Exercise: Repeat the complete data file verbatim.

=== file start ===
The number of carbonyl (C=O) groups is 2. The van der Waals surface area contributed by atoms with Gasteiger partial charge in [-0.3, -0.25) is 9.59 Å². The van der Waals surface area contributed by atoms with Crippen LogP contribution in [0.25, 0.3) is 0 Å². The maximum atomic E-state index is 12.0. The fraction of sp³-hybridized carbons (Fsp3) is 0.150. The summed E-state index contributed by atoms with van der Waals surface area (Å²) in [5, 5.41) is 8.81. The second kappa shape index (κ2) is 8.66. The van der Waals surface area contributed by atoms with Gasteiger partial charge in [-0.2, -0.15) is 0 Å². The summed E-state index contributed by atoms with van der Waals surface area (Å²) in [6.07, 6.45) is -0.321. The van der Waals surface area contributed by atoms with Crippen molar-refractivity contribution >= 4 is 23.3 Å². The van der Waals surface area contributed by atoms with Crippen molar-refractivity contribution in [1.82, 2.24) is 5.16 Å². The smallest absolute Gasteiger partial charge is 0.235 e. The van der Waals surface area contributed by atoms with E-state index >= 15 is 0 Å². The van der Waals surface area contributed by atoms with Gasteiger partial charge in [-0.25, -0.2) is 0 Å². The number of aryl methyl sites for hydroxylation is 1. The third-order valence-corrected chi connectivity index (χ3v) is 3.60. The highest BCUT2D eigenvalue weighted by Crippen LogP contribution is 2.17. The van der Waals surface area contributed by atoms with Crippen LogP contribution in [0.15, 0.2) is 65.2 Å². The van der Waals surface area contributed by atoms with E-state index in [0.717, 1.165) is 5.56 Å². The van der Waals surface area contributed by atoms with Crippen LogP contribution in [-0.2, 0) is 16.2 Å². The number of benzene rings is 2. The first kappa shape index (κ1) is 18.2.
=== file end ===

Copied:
The number of carbonyl (C=O) groups is 2. The van der Waals surface area contributed by atoms with Gasteiger partial charge in [-0.3, -0.25) is 9.59 Å². The van der Waals surface area contributed by atoms with Crippen LogP contribution in [0.25, 0.3) is 0 Å². The maximum atomic E-state index is 12.0. The fraction of sp³-hybridized carbons (Fsp3) is 0.150. The summed E-state index contributed by atoms with van der Waals surface area (Å²) in [5, 5.41) is 8.81. The second kappa shape index (κ2) is 8.66. The van der Waals surface area contributed by atoms with Gasteiger partial charge in [-0.2, -0.15) is 0 Å². The summed E-state index contributed by atoms with van der Waals surface area (Å²) in [6.07, 6.45) is -0.321. The van der Waals surface area contributed by atoms with Crippen molar-refractivity contribution >= 4 is 23.3 Å². The van der Waals surface area contributed by atoms with Crippen molar-refractivity contribution in [1.82, 2.24) is 5.16 Å². The smallest absolute Gasteiger partial charge is 0.235 e. The van der Waals surface area contributed by atoms with E-state index >= 15 is 0 Å². The van der Waals surface area contributed by atoms with Gasteiger partial charge in [-0.25, -0.2) is 0 Å². The number of aryl methyl sites for hydroxylation is 1. The third-order valence-corrected chi connectivity index (χ3v) is 3.60. The highest BCUT2D eigenvalue weighted by Crippen LogP contribution is 2.17. The van der Waals surface area contributed by atoms with Crippen LogP contribution in [0.15, 0.2) is 65.2 Å². The van der Waals surface area contributed by atoms with E-state index in [0.717, 1.165) is 5.56 Å². The van der Waals surface area contributed by atoms with Crippen LogP contribution in [-0.2, 0) is 16.2 Å². The number of benzene rings is 2. The first kappa shape index (κ1) is 18.2.